SHORT TERM EFFECTS OF TRANSCUTANEOUS ELECTRICAL STIMULATION OF THE QUADRICEPS ON RECOVERY FROM EXHAUSTIVE EXERCISE
M. Malone, H. Price, M. Townsley, C. Starkey, J. McKenzie
Gonzaga University, Spokane, WA
PURPOSE: The use of portable electrical muscle stimulation (EMS) units is becoming a popular tool for both professional and amateur athletes. This study evaluated the effectiveness of EMS as a means of short-term recovery following exhaustive quadriceps exercise. METHODS: 14 moderately active subjects had an average: age of 20.9 ± 0.6 years, height of 172.3 ± 9.0 cm, mass of 70.7 ± 13.4 kg, and fat free mass (FFM) of 58.6 ± 13.5 kg. In the first visit subjects completed a self-determined exhaustive set of quadriceps extensions consisting of three bouts each followed by 30s of rest. The added weight was predetermined based on FFM. In visits two and three subjects were instructed to do the same number of leg extensions for set one. This was followed by EMS or passive recovery (PR), the order of which was counterbalanced. After the intervention, subjects performed another set of quadriceps extensions until self- determined exhaustion. The amount of reps completed pre and post intervention was recorded. Additionally, blood lactate, heart rate (HR) and thigh circumference were recorded before and after the first set and after the second set. RESULTS: No significant differences were found between HR, blood lactate, and thigh circumference between EMS and PR tests. In the first set of leg extensions following the intervention the EMS group averaged 42 ± 18 reps vs. the PR group that averaged 26 ± 9 reps (p=.017). There was no significant difference in average reps between interventions in the second and third bout (p=.135, p=.683 respectively). After EMS, subjects averaged 170 ± 39 total reps vs. 60 ± 17 total reps after PR (p=.039). CONCLUSION: EMS improves exercise capacity following exhaustive exercise when compared to PR. Increased blood flow as a result of the evoked muscle contractions is thought to flush out metabolites and help replenish muscle glycogen, aiding with recovery of the motor unit. For short-term recovery, EMS is effective in producing more repetitions after exhaustion.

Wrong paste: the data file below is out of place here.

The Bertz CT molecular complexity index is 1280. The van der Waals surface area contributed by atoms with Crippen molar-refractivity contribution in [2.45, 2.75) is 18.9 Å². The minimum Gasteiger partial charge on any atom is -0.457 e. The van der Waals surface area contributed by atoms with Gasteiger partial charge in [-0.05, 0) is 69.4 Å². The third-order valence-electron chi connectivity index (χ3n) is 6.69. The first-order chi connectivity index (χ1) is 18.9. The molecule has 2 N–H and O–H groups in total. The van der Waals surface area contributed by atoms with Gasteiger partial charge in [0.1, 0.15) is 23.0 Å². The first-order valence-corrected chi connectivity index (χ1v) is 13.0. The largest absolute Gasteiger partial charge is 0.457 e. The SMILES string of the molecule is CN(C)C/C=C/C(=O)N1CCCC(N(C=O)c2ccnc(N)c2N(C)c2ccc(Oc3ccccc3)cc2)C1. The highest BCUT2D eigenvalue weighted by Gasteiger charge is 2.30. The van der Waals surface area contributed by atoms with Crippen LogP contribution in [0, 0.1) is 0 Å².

Malone, M; Price, H; Townsley, M; Starkey, C; and McKenzie, J
"SHORT TERM EFFECTS OF TRANSCUTANEOUS ELECTRICAL STIMULATION OF THE QUADRICEPS ON RECOVERY FROM EXHAUSTIVE EXERCISE,"
International Journal of Exercise Science: Conference Proceedings: Vol. 8:
8, Article 65.
Available at: https://digitalcommons.wku.edu/ijesab/vol8/iss8/65